It's hard to say why we save the things we save when someone dies. Why a particular shirt feels meaningful or why it's hard to delete certain voicemails. The list of things a loved one leaves in a will might be long. It's often what they didn't have to include in the will that sticks with you.
Among other things, Jim Buss saved a voicemail from his father from Jan. 20, less than a month before the Lakers' Hall of Fame owner, Jerry Buss, died after an 18-month battle with cancer. He has replayed it so many times he knows it by heart.
" 'Hey Jim, it's your dad,' " Buss says, mimicking his father's squeaky voice. " 'What an incredible waste of talent. Oh well. The experiment didn't work.' "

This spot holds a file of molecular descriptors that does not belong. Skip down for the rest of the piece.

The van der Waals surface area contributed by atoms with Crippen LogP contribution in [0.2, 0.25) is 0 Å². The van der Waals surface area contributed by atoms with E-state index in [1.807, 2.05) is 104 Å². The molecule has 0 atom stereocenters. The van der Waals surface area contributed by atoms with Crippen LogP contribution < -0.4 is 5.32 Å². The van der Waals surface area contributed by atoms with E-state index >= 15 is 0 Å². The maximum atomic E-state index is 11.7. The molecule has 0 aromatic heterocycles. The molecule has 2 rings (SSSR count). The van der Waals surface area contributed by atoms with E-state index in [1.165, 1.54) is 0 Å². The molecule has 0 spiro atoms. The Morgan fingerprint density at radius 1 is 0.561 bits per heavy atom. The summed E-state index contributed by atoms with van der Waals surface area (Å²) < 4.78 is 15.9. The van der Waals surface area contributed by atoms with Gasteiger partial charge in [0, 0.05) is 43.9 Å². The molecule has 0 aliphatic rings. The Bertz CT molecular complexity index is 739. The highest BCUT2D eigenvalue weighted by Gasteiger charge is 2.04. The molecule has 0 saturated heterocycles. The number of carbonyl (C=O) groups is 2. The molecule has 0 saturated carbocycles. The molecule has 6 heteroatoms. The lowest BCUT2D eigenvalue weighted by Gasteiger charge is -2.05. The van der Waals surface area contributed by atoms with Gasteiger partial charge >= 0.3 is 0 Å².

Buss had missed the call. His dad had wanted to talk to him about the Los Angeles Lakers' disappointing season. Run though all the decisions they'd made together that hadn't turned out the way they'd hoped.
The offseason trades for Steve Nash and Dwight Howard that were supposed to make the $100 million Lakers title contenders, but ended up turning into an injury-riddled flop.
The early-season firing of coach Mike Brown and surprising hire of Mike D'Antoni (over Phil Jackson) that could have made them look like savvy geniuses but instead came off as misguided and hurried. They had discussed those things backward and forward a thousand times already, and all roads came back to the same place.